Amar took a deep breath and exhaled, enjoying the moment of clarity that descended upon his corrupted soul. He was the lord of these men.
Expecting that his sentry hunters were by now plucking the Sabar’Uto watchmen from their posts, Amar led his warriors into the trees. They walked slowly and quietly, picking their way carefully around trees in the dark and ducking low beneath brush and vines. The frontier lands between the domains of the Temulanka and the Sabar’Uto were unsettled and not frequently traveled. The undergrowth of the forest crept close to the road and provided good cover.
When Amar could discern the torches and watch fires of the Sabar’Uto through the trees, he was pleased to hear only the quiet sounds of a camp in repose. His sentry hunters must have been successful.
One of his men signaled with the familiar call of a night bird with one note added. The return signal came immediately. The forty Kez plus Amar moved like a herd of deer from the woods onto the road where fires were burning low and warriors were snoring on the ground. Amar recognized the face of the sentry beneath the bronze helmet. He quickly flashed a few hands signals to Amar to indicate that they had achieved total success.
The royal tents were easy to spot across the road inside a protective ring of warriors and watch fires. Amar’s new sentries had weakened their watch fires, and the inner circle of Sabar’Uto warriors on guard duty now looked out on a darker scene. Gloom obscured the quiet entry of over forty intruders. Amar quickened his pace as did his companions. Despite their stealth, Sabar’Uto warriors were roused from their sleep by the passing of so many strange feet. Whenever a head popped up, a spear or sword lashed out from a Kez like a scorpion’s tail and killed each chance for the alarm to be raised. This harsh strategy allowed the Kez to gain several crucial seconds of undetected freedom before an outcry finally arose. Guards shouted and rang their bells. With a charge of Kez warriors erupting from within the camp, none of the Sabar’Uto had a chance to wonder how the outer sentries had failed. There was only time to fight.
Amar shouted his command and his comrades flung throwing stars, knives, and spears at the Sabar’Uto. The slicing missiles hurt nine or ten warriors, but some archers fired back. Two arrows flew by Amar, and one nicked his arm. He heard a familiar voice cry out. An arrow had hit one of his men, but Amar did not turn to look. He had instructed each of his warriors to choose two partners to help them escape if wounded. If possible, no one – dead, wounded, or alive – was to be left behind. It would increase the mystique of the Kez if the traces of their coming and going were kept faint.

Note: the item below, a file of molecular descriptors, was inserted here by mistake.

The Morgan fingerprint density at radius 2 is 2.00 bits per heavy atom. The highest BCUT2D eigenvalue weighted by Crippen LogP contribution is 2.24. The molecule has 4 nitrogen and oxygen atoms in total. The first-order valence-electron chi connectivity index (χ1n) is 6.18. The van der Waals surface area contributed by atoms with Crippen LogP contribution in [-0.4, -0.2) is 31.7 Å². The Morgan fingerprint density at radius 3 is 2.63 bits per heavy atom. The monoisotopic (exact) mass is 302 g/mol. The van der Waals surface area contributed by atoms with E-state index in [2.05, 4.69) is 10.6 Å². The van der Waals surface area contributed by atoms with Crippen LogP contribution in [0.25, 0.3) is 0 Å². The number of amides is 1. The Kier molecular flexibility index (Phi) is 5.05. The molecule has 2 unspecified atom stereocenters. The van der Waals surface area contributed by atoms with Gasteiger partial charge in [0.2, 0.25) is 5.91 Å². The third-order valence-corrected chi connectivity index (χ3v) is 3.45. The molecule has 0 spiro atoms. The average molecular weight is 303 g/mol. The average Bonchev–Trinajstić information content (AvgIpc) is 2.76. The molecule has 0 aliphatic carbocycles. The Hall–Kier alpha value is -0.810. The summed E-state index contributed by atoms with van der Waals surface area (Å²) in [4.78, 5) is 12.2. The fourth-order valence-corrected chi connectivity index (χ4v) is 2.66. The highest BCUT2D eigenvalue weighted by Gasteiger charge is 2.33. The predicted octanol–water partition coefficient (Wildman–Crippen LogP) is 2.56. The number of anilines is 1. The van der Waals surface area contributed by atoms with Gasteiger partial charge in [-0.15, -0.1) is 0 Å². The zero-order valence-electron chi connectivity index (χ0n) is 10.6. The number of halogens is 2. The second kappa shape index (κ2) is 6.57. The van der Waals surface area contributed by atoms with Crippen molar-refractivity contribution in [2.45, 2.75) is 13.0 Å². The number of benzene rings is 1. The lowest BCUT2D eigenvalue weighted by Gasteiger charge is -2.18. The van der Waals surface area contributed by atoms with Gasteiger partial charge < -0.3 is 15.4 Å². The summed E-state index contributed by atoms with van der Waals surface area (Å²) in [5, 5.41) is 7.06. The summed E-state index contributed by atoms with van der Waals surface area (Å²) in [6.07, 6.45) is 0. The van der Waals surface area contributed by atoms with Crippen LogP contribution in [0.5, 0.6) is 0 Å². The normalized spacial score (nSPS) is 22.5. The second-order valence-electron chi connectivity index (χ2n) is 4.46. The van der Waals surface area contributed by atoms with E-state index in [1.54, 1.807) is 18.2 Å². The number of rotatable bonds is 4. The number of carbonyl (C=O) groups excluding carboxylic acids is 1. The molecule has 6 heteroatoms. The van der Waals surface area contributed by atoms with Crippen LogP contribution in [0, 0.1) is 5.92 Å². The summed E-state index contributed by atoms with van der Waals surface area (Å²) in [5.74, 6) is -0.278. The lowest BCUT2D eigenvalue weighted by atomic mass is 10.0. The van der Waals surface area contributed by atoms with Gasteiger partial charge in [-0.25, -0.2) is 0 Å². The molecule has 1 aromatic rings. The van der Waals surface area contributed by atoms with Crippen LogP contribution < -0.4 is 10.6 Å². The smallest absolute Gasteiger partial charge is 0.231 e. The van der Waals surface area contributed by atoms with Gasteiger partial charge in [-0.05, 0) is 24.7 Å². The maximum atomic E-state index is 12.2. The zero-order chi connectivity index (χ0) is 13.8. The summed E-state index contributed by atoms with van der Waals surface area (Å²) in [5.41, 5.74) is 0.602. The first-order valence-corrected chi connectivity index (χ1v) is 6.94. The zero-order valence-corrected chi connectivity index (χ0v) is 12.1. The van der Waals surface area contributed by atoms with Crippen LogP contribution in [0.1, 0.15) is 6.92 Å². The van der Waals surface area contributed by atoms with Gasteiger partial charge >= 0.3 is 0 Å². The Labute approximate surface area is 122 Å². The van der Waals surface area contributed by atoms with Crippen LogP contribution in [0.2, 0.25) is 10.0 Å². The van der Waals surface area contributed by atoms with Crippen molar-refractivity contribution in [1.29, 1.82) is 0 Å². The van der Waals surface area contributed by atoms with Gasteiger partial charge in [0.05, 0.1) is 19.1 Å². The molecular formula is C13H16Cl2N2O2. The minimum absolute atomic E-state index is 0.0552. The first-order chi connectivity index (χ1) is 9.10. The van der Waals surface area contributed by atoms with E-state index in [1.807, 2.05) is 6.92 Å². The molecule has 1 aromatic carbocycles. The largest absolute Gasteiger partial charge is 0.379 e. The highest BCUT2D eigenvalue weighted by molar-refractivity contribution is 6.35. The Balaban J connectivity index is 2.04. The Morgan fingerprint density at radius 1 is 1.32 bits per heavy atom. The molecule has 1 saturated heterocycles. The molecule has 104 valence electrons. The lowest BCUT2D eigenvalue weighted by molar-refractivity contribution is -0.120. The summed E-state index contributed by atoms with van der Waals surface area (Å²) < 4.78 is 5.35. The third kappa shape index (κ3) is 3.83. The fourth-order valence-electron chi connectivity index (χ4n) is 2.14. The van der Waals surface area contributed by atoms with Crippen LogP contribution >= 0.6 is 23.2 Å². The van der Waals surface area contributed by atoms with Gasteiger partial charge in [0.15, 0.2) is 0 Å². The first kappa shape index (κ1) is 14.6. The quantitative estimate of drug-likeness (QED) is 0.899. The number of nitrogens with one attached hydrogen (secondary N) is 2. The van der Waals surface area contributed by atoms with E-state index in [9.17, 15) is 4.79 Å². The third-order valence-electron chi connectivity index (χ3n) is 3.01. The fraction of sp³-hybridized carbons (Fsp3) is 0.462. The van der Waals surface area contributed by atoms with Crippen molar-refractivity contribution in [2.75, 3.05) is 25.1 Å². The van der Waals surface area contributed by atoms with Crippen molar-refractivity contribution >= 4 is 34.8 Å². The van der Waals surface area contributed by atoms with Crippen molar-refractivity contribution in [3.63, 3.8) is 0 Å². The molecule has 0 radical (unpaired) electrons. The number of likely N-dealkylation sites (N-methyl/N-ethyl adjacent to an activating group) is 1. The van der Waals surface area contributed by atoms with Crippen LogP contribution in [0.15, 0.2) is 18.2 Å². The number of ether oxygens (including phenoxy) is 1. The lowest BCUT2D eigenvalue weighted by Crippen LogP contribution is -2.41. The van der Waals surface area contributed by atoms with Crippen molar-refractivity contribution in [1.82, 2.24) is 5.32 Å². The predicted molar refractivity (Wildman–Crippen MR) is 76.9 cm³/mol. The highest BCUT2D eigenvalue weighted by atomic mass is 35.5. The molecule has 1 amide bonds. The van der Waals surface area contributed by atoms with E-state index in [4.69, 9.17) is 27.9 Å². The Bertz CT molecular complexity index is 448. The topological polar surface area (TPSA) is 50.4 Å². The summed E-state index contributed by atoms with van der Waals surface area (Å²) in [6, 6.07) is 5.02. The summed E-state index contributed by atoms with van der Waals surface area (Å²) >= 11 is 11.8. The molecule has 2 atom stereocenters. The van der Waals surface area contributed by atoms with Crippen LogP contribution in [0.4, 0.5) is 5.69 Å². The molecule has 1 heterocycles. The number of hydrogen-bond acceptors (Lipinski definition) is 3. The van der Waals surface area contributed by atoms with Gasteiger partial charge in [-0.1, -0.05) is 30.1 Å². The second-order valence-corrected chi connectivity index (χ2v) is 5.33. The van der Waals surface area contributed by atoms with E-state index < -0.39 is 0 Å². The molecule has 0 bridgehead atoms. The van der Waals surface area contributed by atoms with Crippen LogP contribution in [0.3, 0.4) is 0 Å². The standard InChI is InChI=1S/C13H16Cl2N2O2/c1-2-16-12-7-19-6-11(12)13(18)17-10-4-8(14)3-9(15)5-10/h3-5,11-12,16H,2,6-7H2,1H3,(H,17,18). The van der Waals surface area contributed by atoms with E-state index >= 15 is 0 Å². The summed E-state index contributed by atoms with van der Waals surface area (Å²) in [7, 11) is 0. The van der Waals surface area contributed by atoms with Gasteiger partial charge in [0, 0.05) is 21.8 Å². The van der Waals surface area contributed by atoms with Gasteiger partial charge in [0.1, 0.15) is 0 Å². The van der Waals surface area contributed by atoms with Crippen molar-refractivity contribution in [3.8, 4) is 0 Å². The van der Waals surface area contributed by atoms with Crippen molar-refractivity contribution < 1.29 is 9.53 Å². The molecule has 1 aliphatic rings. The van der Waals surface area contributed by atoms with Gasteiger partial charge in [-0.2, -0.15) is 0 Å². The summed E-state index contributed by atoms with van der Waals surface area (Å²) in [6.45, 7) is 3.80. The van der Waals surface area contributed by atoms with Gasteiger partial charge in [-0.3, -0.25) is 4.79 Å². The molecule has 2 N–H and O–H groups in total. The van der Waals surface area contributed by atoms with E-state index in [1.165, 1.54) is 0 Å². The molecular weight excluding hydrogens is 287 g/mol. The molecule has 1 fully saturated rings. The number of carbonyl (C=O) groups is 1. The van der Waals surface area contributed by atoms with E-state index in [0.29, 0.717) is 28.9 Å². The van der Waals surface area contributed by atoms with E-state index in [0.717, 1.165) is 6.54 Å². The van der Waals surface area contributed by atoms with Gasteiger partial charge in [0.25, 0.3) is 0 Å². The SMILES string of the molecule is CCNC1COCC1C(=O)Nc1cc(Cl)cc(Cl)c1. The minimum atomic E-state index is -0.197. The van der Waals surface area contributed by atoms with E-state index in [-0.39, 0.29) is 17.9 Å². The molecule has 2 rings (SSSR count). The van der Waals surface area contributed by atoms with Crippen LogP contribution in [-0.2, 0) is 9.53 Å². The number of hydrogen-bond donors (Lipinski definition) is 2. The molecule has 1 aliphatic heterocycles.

The sentries were now shouting about attacks from all sides and causing great confusion. The first warrior who opposed Amar only got his sword halfway out of its sheath before Amar’s iron blade inflicted mortal pain. Amar leaped over the falling body and tackled the next warrior. When Amar hit the ground, he rolled and came up running. He actually laughed. He could feel how much stronger he was than a year or even six months ago. His rigorous workouts were transforming him into a man superior to most.
Two Sabar’Uto came at him with spears. Amar blocked one spear with a sword and dodged the other spear while he struck the man holding it with his second sword. The warrior’s armor saved him but he stumbled back from the blow. With another slash of his iron sword, Amar broke one of the spears and spun around to strike the second warrior across the back of his neck. He fell forward, dying quickly.
Sabar’Uto warriors pressed thickly around the Kez. Amar fought hard. His swords slashed and spun as his body dodged weapons and bullied its way through struggling bodies. He was close to the tents. The royal emblems were clear to see, and Amar saw the young man who had to be Prince Ulet burst out of a tent. The flapping fabric fluttered behind him as he took in the chaotic scene. The glittering golden beads on his blue clothes and his splendid armor marked him as the heir of the Sabar’Uto dynasty. His captain ran to his side to report.
Filled with a sick zeal for victory, Amar promptly killed two more warriors. Strength, growing skill, and an unrelenting desire for power drove Amar. His opponents in contrast were bumbling in surprise. Amar sheathed a sword and seized a spear from one of his fallen enemies. He threw the spear and pierced the captain in the throat. The prince stepped back, aghast by the red gushing sight of his murdered captain. With the best of his honor guard crumpling to the ground, the prince drew his sword. As Amar had predicted, the prince fled into the next tent where the princess likely was.
Amar drew his second sword again, rallied his men, and raced for the tent. The Sabar’Uto honor guard fought back, but the Kez were well inside their position, like flooding waters overtopping a levee. Amar burst into the tent chasing the prince. Squealing female cries and frantic disarray greeted him. Glowing embers from a central fire pit and a single oil lamp provided meager light that revealed a half dozen women, their heads uncovered and dark hair flying loose. The soft scents of perfume and incense filled the air with the beckoning aroma of female treasure. Amar saw the prince grabbing a young woman, dressed only in a white nightgown. A handmaiden was trying to slip a robe onto the young woman along with a tepa.
Amar overhead the prince saying “I’ll get you out.”
The women noticed Amar’s entry and screamed. One threw a plate at him and he blocked it with a sword. Another woman threw a heavy crockery bowl and it caught him on the chin. Shocked by the blow, he reeled away, slashing blindly with his swords to protect himself. The prince cursed and charged the intruder. Amar forced himself above the stunning pain in this chin and reconnected with the throbbing joy that he derived from combat. He blocked two strikes from the prince before more Kez barged into the tent.